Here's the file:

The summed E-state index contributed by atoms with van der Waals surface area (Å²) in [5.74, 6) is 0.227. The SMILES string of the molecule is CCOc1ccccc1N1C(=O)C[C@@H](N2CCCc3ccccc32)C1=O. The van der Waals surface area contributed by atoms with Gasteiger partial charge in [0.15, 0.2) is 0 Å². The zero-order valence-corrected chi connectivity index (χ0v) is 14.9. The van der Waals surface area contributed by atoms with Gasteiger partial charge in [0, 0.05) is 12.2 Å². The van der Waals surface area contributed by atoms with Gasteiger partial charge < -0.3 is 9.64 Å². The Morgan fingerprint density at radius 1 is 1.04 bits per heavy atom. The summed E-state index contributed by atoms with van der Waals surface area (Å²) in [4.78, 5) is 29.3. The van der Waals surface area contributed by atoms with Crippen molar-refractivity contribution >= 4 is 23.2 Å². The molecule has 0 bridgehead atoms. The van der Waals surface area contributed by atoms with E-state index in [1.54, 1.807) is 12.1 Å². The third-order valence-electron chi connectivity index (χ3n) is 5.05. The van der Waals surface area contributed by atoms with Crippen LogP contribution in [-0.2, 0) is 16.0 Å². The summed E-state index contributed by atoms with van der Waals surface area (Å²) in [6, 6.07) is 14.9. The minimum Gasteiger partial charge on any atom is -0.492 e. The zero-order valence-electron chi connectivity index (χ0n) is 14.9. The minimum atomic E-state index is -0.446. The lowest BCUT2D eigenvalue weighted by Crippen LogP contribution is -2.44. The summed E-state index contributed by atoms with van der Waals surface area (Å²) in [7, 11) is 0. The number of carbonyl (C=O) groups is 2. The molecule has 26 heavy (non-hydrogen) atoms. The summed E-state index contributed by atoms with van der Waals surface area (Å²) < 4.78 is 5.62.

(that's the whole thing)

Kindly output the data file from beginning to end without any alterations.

The summed E-state index contributed by atoms with van der Waals surface area (Å²) in [5.74, 6) is 0.227. The SMILES string of the molecule is CCOc1ccccc1N1C(=O)C[C@@H](N2CCCc3ccccc32)C1=O. The van der Waals surface area contributed by atoms with Gasteiger partial charge in [0.15, 0.2) is 0 Å². The zero-order valence-corrected chi connectivity index (χ0v) is 14.9. The van der Waals surface area contributed by atoms with Gasteiger partial charge in [0, 0.05) is 12.2 Å². The van der Waals surface area contributed by atoms with Gasteiger partial charge < -0.3 is 9.64 Å². The Morgan fingerprint density at radius 1 is 1.04 bits per heavy atom. The summed E-state index contributed by atoms with van der Waals surface area (Å²) in [4.78, 5) is 29.3. The van der Waals surface area contributed by atoms with Crippen molar-refractivity contribution >= 4 is 23.2 Å². The molecule has 0 bridgehead atoms. The van der Waals surface area contributed by atoms with E-state index in [1.54, 1.807) is 12.1 Å². The third-order valence-electron chi connectivity index (χ3n) is 5.05. The van der Waals surface area contributed by atoms with Crippen LogP contribution in [-0.2, 0) is 16.0 Å². The summed E-state index contributed by atoms with van der Waals surface area (Å²) in [6, 6.07) is 14.9. The minimum Gasteiger partial charge on any atom is -0.492 e. The zero-order valence-electron chi connectivity index (χ0n) is 14.9. The minimum atomic E-state index is -0.446. The lowest BCUT2D eigenvalue weighted by Crippen LogP contribution is -2.44. The summed E-state index contributed by atoms with van der Waals surface area (Å²) in [7, 11) is 0. The number of carbonyl (C=O) groups is 2. The molecule has 26 heavy (non-hydrogen) atoms. The summed E-state index contributed by atoms with van der Waals surface area (Å²) < 4.78 is 5.62.